Lauded Chef Christian Graves has been working with Kimpton restaurants for 11 years, and he’s especially fired up about his latest project in Denver. Although the concept for Citizen Rail is tricky to describe, Christian envisions it as a “live fire” restaurant, serving “awesome” American food.
Christian recently moved to Colorado from San Diego, where he spent the last decade at JSix—and was once declared by Eater the city’s “hottest chef.” Before that, he was in San Francisco working at esteemed restaurants like Farallon and Aqua.
Christian explains that being a grill cook “has always been in his wheelhouse,” and his resume shows serious chops working with live fire. That’s why he’s especially excited about the restaurant’s dry-aged room and butcher’s room, as well as two grills in the exhibition kitchen. This means one grill is focused on bringing out mesquite/hickory and the other pulls out oak/fruitwoods (like apple and peach). Christian clarifies that—while they don’t necessarily want to be labeled as a steakhouse—they do want to serve the best steak in town.
Whole sides of animals and larger cuts will be possible thanks to the dedicated butchering room, something the average restaurant can’t pull off. Christian says he doesn’t want to only prepare dry-aged red meat; “I also want to do a lot of pork, duck…You name it, we’re going to mess around with it.”
At home, Christian’s go-to side typically involves sliced potatoes tossed with rosemary, garlic and olive oil. Citizen Born will serve shareable items including grilled asparagus with aioli and preserved lemons on top, mashed potato and cauliflower dishes, duck fat fries with slow-roasted garlic and roasted veggies like a smoked carrot dish (with almond puree).
8 GRILLING TIPS FOR COOKING THE PERFECT STEAK:
- Spend money on quality meats—the thicker the better. Christian says, “there’s nothing worse than a thin, wimpy, sad steak.”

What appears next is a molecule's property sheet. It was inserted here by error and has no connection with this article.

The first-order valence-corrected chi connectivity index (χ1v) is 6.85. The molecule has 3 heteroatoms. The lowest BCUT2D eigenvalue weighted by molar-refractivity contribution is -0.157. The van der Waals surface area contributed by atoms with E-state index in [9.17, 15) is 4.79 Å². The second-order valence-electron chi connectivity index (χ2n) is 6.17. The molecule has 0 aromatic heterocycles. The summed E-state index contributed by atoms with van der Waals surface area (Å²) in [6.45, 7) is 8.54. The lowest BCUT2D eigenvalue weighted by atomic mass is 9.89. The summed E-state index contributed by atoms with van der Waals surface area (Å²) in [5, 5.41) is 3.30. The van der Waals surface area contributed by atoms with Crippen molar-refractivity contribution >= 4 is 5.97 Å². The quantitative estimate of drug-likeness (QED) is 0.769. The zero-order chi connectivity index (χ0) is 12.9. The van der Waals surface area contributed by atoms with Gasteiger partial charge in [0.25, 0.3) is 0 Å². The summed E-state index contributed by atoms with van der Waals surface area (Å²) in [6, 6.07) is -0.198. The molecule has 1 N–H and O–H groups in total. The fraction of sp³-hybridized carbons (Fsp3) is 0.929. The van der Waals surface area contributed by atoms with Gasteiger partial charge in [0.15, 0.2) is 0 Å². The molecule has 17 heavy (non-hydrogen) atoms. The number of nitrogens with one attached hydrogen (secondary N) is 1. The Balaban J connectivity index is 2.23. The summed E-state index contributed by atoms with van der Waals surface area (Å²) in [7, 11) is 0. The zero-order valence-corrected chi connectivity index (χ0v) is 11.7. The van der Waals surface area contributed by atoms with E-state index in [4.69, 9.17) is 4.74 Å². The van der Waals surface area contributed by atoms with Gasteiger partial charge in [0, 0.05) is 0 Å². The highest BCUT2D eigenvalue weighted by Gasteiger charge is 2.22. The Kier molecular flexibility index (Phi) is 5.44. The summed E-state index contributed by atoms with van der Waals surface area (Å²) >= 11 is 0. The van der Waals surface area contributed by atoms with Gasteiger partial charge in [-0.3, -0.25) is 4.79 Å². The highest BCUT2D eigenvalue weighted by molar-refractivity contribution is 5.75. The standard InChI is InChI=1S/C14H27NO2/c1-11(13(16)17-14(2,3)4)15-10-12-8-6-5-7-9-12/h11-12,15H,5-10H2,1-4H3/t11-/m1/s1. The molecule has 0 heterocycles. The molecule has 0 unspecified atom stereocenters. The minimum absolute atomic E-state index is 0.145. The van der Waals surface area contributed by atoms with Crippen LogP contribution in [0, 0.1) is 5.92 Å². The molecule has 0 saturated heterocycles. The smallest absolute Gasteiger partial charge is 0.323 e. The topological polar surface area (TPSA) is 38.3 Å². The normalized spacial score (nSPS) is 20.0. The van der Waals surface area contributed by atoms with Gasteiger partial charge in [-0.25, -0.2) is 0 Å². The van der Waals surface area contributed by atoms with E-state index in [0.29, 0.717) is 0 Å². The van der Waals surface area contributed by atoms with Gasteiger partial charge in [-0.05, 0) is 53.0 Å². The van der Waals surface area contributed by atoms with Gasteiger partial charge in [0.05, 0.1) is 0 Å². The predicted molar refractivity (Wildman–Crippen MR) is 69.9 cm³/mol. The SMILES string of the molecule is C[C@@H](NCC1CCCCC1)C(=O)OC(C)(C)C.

- Keep it simple: Season with kosher salt, large cracked pepper, olive oil and perhaps some balsamic.
- Use lump mesquite wood (hickory chips) for more smoke and flavor
- “Get it moving,” and crank the grill up to a “super hot” temperature (up to 700 degrees for mesquite).
- For a two-finger-thick cut: Cook one side for two to three minutes, flip and do two to three minutes on the other side, then flip back for an additional two minutes on the first side, then do the last side for one minute. The whole process should take 15 to 20 minutes. (For three-finger cuts, add 90 seconds to each side.)
- Get the meat nice and caramelized – you can use balsamic to help with that.
- Let it rest in a warm spot and “hang out” (on a plate covered with tin foil, for three to five minutes).
- Eat, and enjoy!
#5 the timing does not add up as I get only 9 minutes the way the chef is counting. Steaks should be room temperature before cooking not just out of the refrig and onto the grill. Grill top should be left open or steak could burn or dry out. Chef could also talk about natural tenderizers like plain yogurt, and the skin from a papaya. Why does the picture show lemonds?
Great questions and comments. This is from Chef Christian: There are many other ways to tenderize meat. I like the papaya trick for some marinades. You can allow it sit and in a bag and breakdown too. In my opinion, the best and most concentrated flavor of meat is the Dry Age process. Regarding the time, it does include the resting period. It should start off room temp. It’s easier on the steak to go through temperatures that way. The times are just loose numbers. They’ll vary on room temperature, gas or coal, grill temperature and so on. The goal is feel it out and get close to the temp that’s good for you. Baking is more exacting in terms of measurement and timing; grilling needs to come from your soul. Thanks for reading!
Yes he is the hottest chef